Trump arrived at the courthouse just after 9am amid heavy security in downtown Manhattan. Hundreds of police lined the perimeter of the New York courthouse, and a small number of protesters — both for and against him — waved signs outside.

On his way into court, Trump spoke briefly to reporters in the hallway, saying that he was facing a “political persecution . . . like never before”, and falsely claiming the case was being orchestrated by President Joe Biden, who he is likely to face in the election.

An anti-Trump demonstrator holds a banner next to pro-Trump demonstrators as people gather outside the courthouse in Manhattan
Pro and anti-Trump protesters outside the courthouse in Manhattan © Reuters

“It’s an assault on America,” Trump said. “And that’s why I’m very proud to be here. This is an assault on our country. And it’s a country that’s failing. It’s a country that’s run by an incompetent man who’s very much involved in this case. This is really an attack on a political opponent.”

The trial, which Trump must attend four days a week, comes just as campaigning for the presidential election kicks into high gear. Trump has used the proceedings to raise funds for his campaign, sending out an email to supporters even as he sat in court, urging them to donate.

Lawyers for Trump had earlier engaged in another last-ditch effort to further postpone the trial, arguing that Merchan should recuse himself due to his daughter’s involvement in a consultancy that counts senior Democratic politicians among its clients. Merchan promptly declined the request.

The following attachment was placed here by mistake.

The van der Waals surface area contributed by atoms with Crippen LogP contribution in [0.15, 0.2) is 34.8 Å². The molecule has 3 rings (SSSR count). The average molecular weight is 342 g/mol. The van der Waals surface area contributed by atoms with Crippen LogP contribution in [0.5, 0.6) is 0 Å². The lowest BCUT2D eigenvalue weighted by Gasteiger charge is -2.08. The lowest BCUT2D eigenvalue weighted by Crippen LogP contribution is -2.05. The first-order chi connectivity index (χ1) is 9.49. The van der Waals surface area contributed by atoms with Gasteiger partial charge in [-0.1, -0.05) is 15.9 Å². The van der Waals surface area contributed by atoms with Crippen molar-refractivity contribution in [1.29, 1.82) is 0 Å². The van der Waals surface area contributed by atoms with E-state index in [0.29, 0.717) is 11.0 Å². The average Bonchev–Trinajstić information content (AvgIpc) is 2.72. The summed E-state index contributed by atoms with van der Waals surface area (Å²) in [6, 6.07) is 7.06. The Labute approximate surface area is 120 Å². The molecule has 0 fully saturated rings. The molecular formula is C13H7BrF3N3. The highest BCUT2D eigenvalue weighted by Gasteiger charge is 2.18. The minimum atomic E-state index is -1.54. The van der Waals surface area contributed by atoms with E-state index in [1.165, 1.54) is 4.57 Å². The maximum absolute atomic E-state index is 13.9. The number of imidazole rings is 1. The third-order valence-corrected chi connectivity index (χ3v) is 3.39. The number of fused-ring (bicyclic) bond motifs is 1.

“To say that these claims are attenuated is an understatement,” he said.

The potential jurors, all from the borough of Manhattan, will be asked a total of 42 questions by the court. They include queries on whether individuals get their news from left-leaning outlets such as MSNBC, or right-leaning media such as Fox News, and whether they have ever attended a Trump rally or been a supporter of fringe movements such as QAnon.

Lawyers for Trump get a certain number of “strikes” against potential jurors they do not want on the panel, as do counsel for the Manhattan district attorney. Ultimately, 12 jurors and a number of alternates will be selected.

Trump’s counsel did secure a series of small victories on Monday morning, after Merchan agreed that introducing a recording of the notorious Access Hollywood tape, in which the then-reality television star bragged about grabbing women by their genitals, would be prejudicial to the defendant.

Merchan similarly barred prosecutors from introducing a video of sworn testimony Trump gave in a civil case brought by E Jean Carroll, and other allegations of sexual assault against the former president, calling them “complete hearsay”.

In a press conference on Friday, Trump called the jury selection process “largely luck” and said it was “very unfair” that he was facing trial in a heavily Democratic district. He added that he would “absolutely” testify in his own defence at trial, saying “all I can do is tell the truth”.

Additional reporting by Steff Chávez in Washington